Searching for Refuge: How psychologists make meaning of their work with asylum seekers in a turbulent sociopolitical climate 
by Hanna R. Schwartzbaum

As of 2019, the United Nations High Commissioner for Refugees (UNHCR) had identified 70.8 million current, forcibly displaced people (“UNHCR,” 2019). Once displaced, these migrants often seek refuge in a host country by means of an asylum process necessitating a legal case, and at times, a psychological evaluation to support their claim. This dissertation is an exploratory, qualitative investigation that examines psychologists’ experiences conducting asylum evaluations across the following domains: their autobiographical connections to this field, the factors that contribute to their continued drive to serve in this social justice role, and their ability to make meaning of the stories they hear. Click here to read more.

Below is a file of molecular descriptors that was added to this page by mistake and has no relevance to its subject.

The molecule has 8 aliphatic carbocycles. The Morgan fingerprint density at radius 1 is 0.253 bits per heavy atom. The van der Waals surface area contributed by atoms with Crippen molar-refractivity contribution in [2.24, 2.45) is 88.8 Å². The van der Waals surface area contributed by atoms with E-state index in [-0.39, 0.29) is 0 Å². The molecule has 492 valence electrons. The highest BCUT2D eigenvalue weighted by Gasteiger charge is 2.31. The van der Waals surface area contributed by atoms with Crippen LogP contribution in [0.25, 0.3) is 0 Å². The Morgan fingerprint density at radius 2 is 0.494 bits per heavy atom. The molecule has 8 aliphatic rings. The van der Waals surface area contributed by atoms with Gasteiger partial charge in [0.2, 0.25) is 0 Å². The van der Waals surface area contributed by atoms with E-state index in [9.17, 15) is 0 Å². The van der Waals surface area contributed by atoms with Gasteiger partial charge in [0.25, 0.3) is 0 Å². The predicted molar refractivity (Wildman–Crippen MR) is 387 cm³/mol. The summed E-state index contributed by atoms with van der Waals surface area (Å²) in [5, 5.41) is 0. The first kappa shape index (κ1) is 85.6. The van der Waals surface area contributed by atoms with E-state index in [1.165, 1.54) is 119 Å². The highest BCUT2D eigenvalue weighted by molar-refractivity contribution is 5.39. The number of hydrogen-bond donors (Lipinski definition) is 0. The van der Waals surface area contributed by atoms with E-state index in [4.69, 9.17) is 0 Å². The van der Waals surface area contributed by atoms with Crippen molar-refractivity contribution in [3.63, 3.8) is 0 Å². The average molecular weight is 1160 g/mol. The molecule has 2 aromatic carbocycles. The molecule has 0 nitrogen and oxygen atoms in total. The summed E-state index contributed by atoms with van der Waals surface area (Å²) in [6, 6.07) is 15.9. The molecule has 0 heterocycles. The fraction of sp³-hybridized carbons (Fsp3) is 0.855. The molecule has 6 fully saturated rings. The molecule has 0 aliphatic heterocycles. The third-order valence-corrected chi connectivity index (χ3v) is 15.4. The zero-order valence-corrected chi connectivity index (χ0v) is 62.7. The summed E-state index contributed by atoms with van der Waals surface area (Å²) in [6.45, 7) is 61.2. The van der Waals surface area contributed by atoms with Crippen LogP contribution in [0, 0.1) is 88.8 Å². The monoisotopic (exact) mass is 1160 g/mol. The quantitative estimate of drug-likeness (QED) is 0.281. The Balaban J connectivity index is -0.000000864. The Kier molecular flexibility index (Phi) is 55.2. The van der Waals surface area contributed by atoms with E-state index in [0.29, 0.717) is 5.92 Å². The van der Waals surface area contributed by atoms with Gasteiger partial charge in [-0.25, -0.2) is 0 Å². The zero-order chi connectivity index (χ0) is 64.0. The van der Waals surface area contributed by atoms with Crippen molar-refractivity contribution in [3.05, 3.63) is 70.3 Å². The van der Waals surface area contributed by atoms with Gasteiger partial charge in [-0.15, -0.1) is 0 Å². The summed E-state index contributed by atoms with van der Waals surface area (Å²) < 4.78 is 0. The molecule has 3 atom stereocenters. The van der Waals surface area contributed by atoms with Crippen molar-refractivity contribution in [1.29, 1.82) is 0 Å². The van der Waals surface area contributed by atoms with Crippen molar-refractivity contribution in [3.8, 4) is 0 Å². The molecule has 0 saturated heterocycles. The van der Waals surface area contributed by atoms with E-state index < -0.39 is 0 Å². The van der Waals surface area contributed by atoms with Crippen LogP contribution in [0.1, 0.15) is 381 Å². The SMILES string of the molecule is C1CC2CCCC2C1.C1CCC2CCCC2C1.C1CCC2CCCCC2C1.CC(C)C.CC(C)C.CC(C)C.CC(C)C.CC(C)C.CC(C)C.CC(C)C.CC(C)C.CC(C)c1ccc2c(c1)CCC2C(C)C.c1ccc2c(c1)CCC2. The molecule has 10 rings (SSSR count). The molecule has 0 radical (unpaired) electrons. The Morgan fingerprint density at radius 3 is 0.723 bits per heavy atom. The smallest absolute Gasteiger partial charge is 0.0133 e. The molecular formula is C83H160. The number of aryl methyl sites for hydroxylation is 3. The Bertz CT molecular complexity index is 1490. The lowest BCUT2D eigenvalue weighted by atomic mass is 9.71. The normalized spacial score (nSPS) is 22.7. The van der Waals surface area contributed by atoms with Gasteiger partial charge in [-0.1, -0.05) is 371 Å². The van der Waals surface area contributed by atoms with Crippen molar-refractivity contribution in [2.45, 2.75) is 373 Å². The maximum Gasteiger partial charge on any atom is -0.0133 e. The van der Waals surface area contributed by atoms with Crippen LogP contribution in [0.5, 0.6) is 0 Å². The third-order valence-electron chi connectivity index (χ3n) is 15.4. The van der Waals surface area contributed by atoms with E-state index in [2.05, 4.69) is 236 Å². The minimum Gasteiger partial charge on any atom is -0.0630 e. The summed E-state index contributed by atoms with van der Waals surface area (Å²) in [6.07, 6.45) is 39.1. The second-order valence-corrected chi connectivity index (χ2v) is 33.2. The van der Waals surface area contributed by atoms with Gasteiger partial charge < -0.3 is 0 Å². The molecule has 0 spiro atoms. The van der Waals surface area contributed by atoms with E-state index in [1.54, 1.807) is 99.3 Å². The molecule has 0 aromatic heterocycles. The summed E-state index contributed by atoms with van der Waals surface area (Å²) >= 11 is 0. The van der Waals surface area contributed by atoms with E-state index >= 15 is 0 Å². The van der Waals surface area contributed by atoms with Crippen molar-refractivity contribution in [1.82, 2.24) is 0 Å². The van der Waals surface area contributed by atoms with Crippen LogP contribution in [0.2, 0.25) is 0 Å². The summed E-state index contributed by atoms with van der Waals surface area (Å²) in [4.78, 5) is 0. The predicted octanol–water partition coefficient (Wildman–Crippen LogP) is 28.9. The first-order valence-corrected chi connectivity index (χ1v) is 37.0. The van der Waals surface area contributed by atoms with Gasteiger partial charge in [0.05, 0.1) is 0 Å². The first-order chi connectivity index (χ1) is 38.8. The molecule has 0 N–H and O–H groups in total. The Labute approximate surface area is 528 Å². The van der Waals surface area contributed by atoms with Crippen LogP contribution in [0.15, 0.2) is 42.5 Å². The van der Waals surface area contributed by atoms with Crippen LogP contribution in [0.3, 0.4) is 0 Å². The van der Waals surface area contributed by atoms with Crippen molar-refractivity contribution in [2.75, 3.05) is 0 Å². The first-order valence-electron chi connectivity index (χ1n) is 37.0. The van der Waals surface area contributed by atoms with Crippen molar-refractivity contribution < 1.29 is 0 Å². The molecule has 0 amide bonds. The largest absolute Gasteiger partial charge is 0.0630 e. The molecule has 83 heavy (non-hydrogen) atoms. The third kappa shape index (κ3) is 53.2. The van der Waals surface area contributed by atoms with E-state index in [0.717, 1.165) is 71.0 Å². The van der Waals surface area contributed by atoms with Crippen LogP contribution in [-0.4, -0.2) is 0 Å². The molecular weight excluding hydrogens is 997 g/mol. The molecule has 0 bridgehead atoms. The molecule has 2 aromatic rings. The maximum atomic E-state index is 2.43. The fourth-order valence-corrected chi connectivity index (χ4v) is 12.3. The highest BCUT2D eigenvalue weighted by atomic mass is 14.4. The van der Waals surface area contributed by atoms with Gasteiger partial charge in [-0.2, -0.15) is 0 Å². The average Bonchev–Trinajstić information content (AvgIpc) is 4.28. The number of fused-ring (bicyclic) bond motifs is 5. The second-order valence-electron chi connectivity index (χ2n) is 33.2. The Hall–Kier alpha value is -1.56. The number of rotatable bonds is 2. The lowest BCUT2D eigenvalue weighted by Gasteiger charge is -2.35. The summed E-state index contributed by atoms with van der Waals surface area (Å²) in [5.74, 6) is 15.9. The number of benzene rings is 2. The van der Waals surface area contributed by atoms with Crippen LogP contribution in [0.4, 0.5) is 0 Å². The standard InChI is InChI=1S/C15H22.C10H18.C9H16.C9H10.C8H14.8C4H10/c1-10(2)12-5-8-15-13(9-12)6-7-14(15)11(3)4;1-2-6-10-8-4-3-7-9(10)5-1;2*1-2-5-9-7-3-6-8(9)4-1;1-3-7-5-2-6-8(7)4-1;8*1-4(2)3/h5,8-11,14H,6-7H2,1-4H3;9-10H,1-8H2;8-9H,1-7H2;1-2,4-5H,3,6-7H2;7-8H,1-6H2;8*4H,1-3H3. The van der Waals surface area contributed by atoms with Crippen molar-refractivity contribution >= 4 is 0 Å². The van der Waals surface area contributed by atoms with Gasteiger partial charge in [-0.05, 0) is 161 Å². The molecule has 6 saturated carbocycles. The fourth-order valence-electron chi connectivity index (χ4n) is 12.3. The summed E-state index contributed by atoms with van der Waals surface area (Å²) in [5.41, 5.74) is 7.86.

Phenomenological Experiences of Traumatic Childbirth in Black Women 
by Ruby Rhoden

Over 700 women in the US die annually during pregnancy and childbirth, making it the most dangerous country to give birth in the developed world. Yet, there is a neglected and rapidly growing population that affects 2,000-fold more women every year – maternal morbidity. Click here to read more. 


Buffers Against the Effect of Discrimination on Mental Health in Sexual Minority Individuals

by Cindy Chang
Sexual minority individuals are at elevated risk for negative mental health outcomes compared to heterosexual individuals, including greater depression, anxiety, substance use, and suicidal ideation and behaviors (Cochran, Sullivan, & Mays, 2003; King et al., 2008). A large body of research suggests that these disparities are related to identity-related stressors, including sexual minority-related discrimination (Meyer, 2003). Although the negative effects of discrimination on mental health are well studied, little is known about buffers of this relationship.  Click here to read more.